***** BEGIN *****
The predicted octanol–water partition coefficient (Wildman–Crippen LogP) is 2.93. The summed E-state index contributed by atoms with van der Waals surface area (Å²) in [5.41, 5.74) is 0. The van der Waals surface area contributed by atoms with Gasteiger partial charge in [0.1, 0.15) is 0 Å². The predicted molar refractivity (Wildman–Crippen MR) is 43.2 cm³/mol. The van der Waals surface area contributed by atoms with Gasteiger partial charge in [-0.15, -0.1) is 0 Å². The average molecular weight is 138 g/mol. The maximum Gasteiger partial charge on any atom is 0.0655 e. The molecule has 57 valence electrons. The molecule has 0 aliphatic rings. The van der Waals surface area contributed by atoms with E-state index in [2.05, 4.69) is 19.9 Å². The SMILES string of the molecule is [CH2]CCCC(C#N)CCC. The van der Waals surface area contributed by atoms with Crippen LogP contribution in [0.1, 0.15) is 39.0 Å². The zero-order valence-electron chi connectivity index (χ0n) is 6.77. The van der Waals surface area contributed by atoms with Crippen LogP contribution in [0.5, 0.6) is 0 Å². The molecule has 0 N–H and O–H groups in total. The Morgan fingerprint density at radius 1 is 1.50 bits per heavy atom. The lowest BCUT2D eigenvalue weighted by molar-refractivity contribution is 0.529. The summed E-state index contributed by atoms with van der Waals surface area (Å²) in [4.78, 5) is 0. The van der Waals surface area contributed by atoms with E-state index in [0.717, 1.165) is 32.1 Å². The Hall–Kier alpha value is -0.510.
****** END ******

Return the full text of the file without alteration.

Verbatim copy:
The predicted octanol–water partition coefficient (Wildman–Crippen LogP) is 2.93. The summed E-state index contributed by atoms with van der Waals surface area (Å²) in [5.41, 5.74) is 0. The van der Waals surface area contributed by atoms with Gasteiger partial charge in [0.1, 0.15) is 0 Å². The predicted molar refractivity (Wildman–Crippen MR) is 43.2 cm³/mol. The van der Waals surface area contributed by atoms with Gasteiger partial charge in [-0.15, -0.1) is 0 Å². The average molecular weight is 138 g/mol. The maximum Gasteiger partial charge on any atom is 0.0655 e. The molecule has 57 valence electrons. The molecule has 0 aliphatic rings. The van der Waals surface area contributed by atoms with E-state index in [2.05, 4.69) is 19.9 Å². The SMILES string of the molecule is [CH2]CCCC(C#N)CCC. The van der Waals surface area contributed by atoms with Crippen LogP contribution in [0.1, 0.15) is 39.0 Å². The zero-order valence-electron chi connectivity index (χ0n) is 6.77. The van der Waals surface area contributed by atoms with Crippen LogP contribution in [0.5, 0.6) is 0 Å². The molecule has 0 N–H and O–H groups in total. The Morgan fingerprint density at radius 1 is 1.50 bits per heavy atom. The lowest BCUT2D eigenvalue weighted by molar-refractivity contribution is 0.529. The summed E-state index contributed by atoms with van der Waals surface area (Å²) in [4.78, 5) is 0. The van der Waals surface area contributed by atoms with E-state index in [0.717, 1.165) is 32.1 Å². The Hall–Kier alpha value is -0.510.